Zaki's Review: Independence Day: Resurgence

I was sixteen years old when Independence Day was released in summer of 1996. I was there on opening day. And I loved it. Man, did I love it. I was absolutely exuberant in my reaction and effusive in my praise. And at the risk of revealing a little too much about myself, you can see all of that on display to an embarrassing degree in my vintage review. Now, while I've revised my estimation of that film slightly (read: a lot) downward in the intervening decades, I've always been able to appreciate it for being a well-crafted bit of summer nonsense.

All this preamble is merely to set the stage for the fact that when it came time to watch Independence Day: Resurgence, the belated sequel to one of Hollywood's primordial mega-blockbusters, that sixteen-year-old was at the forefront of my thoughts. And while this might be retroactively giving myself too much credit, I'd like to believe I'd have been pretty unmoved by director Roland Emmerich's long-in-coming follow-up, which ups the spectacle and CGI whiz-bang, but leaves you longing for the (seriously) subtlety and (I'm not kidding) restraint he practiced with the first one.

Resurgence begins with an intriguing premise: In the two decades since President Bill Pullman declared that July 4th would be a global holiday just before putting the beatdown on an alien invasion, human beings have formed a global alliance and put alien technology to work for us, including building advanced weaponry and outposts in space. But just when you thought it was safe to start up that barbecue, here comes a bigger, badder version of the huge mothership from last time, ready to unleash a fresh round of disaster porn in the great Emmerich tradition.

Making return visits for this sequel are Jeff Goldblum as the very Jeff Goldblum-y scientist Ian Malc--er, I mean, David Levinson, and Pullman as former prez Thomas Whitmore, dealing with the extra-terrestrial equivalent of PTSD following his very close encounter last time. It's good to see both of them back, but while Goldblum gets a decent amount of stuff to do, it feels like the filmmakers didn't quite know what to do with Pullman's character, who awkwardly flits in and out of the story. Also returning are Brent Spiner, Vivica A. Fox and Judd Hirsch, but there's a massive hole in both the cast and the narrative thanks to the absence of original star Will Smith.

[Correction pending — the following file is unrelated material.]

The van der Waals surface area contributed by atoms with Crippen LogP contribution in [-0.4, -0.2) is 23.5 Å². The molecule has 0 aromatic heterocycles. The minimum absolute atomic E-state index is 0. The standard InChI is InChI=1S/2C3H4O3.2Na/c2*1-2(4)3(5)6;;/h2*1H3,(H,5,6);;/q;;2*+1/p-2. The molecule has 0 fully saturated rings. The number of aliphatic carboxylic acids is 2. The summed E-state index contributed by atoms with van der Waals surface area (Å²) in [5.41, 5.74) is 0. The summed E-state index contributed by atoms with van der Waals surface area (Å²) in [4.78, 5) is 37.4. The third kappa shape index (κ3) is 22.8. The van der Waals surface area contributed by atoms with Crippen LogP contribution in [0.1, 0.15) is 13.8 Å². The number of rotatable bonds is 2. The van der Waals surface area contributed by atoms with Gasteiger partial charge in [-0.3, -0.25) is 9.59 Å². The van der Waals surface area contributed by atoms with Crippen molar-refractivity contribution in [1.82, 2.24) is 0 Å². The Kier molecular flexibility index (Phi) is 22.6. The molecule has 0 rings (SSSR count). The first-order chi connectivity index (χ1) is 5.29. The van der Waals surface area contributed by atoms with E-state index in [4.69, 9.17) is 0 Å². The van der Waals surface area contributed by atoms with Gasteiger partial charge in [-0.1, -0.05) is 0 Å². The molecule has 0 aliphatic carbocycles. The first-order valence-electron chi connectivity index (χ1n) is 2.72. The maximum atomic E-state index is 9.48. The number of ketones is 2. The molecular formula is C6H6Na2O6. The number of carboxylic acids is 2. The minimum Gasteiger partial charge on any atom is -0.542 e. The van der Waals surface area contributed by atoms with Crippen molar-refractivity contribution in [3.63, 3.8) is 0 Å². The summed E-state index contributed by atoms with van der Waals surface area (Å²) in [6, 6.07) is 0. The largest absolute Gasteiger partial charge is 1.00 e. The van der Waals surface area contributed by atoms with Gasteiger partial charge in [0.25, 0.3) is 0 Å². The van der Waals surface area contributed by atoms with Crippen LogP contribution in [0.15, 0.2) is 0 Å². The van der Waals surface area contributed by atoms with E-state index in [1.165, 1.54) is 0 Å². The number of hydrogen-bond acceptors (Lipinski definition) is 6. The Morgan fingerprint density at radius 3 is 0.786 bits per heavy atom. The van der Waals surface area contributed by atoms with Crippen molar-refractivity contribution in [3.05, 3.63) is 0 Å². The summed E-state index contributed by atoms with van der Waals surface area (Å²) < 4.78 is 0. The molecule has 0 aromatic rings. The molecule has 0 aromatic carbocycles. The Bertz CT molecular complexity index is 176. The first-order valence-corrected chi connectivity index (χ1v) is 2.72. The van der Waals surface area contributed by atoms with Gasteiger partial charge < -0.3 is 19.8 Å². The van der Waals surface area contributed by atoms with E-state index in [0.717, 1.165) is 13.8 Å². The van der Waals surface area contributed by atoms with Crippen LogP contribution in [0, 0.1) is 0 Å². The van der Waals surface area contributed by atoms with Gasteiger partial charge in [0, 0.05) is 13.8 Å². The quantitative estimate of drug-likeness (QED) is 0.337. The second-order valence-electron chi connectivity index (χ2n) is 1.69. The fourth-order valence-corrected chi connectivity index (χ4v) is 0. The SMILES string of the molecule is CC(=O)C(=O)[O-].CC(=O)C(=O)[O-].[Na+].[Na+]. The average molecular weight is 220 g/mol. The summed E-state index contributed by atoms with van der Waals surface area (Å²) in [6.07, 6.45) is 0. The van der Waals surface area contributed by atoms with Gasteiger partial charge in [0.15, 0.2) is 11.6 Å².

While the first picture was very much an ensemble piece, Smith's character, Air Force Captain Steven Hiller, was the nominal head of that ensemble, and you can retrospectively see how much Smith (then on the cusp of big screen megastardom) added when you see just how much his absence takes away. Without the former Fresh Prince, the burden is shifted to a new generation of actors to carry the load, including Jessie T. Usher as the grown-up son of Smith's character, Maika Monroe as President Whitmore's grown-up daughter, and Liam Hemsworth as her hotshot fighter pilot fiancé. All three actors do their best, but none really make much of a mark.

As I said, things start out pretty interesting, and I was mostly engaged by the "alternate history" approach. But by the time the invasion stuff kicks in ("They like to get the landmarks!" says Goldblum in one of the many wink-nudge moments), you can feel the story itself start to get pulled apart as it tries to go in too many different directions. This comes as less of a surprise when you realize the screenplay is credited to five different writers (Emmerich and producer Dean Devlin, as well as Nicholas Wright & James Woods, and James Vanderbilt). As a result, the pacing and story construction just feels "off," with a far too much time spent on some moments and too little on others.

In hindsight, this age of unfettered computer animation we're currently in the midst of was probably the worst thing that could have happened to Emmerich. The effects work here is impressive, no doubt, but it's utterly engulfed his already threadbare sense of character development. (And I say this as someone who largely enjoyed The Day After Tomorrow and 2012.) The original Independence Day, which definitely isn't high art, retains a modicum of effectiveness today because there's time taken for the character beats, whether Smith's sardonic attitude in the aftermath of a dogfight with a space alien, or Pullman's palpable grief for not acting sooner before the aliens attacked.

In marked contrast to any of that, Resurgence largely skips over such beats in its mad race toward an excessive, indulgent finale that feels like they tossed James Cameron's Aliens and Emmerich's own abortive Godzilla reboot from 1998 into a blender. As a result, the emotional moments aren't nearly impactful enough, which in turn makes it feel like the action beats are just being lined up end-to-end and piled one on top of the other. It all becomes a little bit much after awhile. And while the original neatly wrapped things up at the end, it shouldn't come as a surprise that Resurgence is already planting the seeds for another sequel. I have a feeling even sixteen-year-old me would be okay with them taking their time. C-

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